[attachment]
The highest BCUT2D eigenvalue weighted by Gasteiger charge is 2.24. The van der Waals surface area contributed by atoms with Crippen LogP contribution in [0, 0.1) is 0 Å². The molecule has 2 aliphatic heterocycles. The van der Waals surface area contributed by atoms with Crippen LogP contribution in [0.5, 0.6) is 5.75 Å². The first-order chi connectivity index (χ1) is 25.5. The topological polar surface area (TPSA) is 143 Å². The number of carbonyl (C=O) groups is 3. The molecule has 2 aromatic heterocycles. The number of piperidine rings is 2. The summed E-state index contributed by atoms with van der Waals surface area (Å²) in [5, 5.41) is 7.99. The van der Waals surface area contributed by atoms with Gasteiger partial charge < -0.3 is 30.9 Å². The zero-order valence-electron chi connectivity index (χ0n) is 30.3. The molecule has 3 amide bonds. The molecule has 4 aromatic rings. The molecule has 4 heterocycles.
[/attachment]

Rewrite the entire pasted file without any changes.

The highest BCUT2D eigenvalue weighted by Gasteiger charge is 2.24. The van der Waals surface area contributed by atoms with Crippen LogP contribution in [0, 0.1) is 0 Å². The molecule has 2 aliphatic heterocycles. The van der Waals surface area contributed by atoms with Crippen LogP contribution in [0.5, 0.6) is 5.75 Å². The first-order chi connectivity index (χ1) is 25.5. The topological polar surface area (TPSA) is 143 Å². The number of carbonyl (C=O) groups is 3. The molecule has 2 aromatic heterocycles. The number of piperidine rings is 2. The summed E-state index contributed by atoms with van der Waals surface area (Å²) in [5, 5.41) is 7.99. The van der Waals surface area contributed by atoms with Gasteiger partial charge < -0.3 is 30.9 Å². The zero-order valence-electron chi connectivity index (χ0n) is 30.3. The molecule has 3 amide bonds. The molecule has 4 aromatic rings. The molecule has 4 heterocycles.